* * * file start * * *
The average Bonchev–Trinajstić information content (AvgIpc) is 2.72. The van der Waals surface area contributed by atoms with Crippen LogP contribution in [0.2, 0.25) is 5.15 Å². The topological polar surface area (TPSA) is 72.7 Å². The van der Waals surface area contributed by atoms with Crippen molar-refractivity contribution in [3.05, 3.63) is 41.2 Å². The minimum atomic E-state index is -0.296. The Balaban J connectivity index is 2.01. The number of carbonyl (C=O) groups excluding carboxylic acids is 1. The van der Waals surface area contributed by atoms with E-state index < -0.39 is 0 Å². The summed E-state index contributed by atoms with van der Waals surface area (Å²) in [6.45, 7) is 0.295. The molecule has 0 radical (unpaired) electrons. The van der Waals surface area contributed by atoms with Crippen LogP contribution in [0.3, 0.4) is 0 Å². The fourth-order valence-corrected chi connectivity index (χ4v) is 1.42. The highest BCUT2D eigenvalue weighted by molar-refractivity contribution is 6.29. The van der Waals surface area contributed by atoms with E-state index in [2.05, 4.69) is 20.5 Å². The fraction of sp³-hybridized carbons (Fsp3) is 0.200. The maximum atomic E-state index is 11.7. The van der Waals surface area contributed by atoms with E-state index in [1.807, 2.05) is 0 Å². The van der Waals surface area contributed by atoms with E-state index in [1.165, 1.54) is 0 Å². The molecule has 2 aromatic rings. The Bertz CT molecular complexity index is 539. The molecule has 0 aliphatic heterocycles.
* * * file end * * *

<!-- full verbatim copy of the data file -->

The average Bonchev–Trinajstić information content (AvgIpc) is 2.72. The van der Waals surface area contributed by atoms with Crippen LogP contribution in [0.2, 0.25) is 5.15 Å². The topological polar surface area (TPSA) is 72.7 Å². The van der Waals surface area contributed by atoms with Crippen molar-refractivity contribution in [3.05, 3.63) is 41.2 Å². The minimum atomic E-state index is -0.296. The Balaban J connectivity index is 2.01. The number of carbonyl (C=O) groups excluding carboxylic acids is 1. The van der Waals surface area contributed by atoms with E-state index < -0.39 is 0 Å². The summed E-state index contributed by atoms with van der Waals surface area (Å²) in [6.45, 7) is 0.295. The molecule has 0 radical (unpaired) electrons. The van der Waals surface area contributed by atoms with Crippen LogP contribution in [0.3, 0.4) is 0 Å². The fourth-order valence-corrected chi connectivity index (χ4v) is 1.42. The highest BCUT2D eigenvalue weighted by molar-refractivity contribution is 6.29. The van der Waals surface area contributed by atoms with E-state index in [2.05, 4.69) is 20.5 Å². The fraction of sp³-hybridized carbons (Fsp3) is 0.200. The maximum atomic E-state index is 11.7. The van der Waals surface area contributed by atoms with E-state index in [1.807, 2.05) is 0 Å². The van der Waals surface area contributed by atoms with E-state index in [1.165, 1.54) is 0 Å². The molecule has 2 aromatic rings. The Bertz CT molecular complexity index is 539. The molecule has 0 aliphatic heterocycles.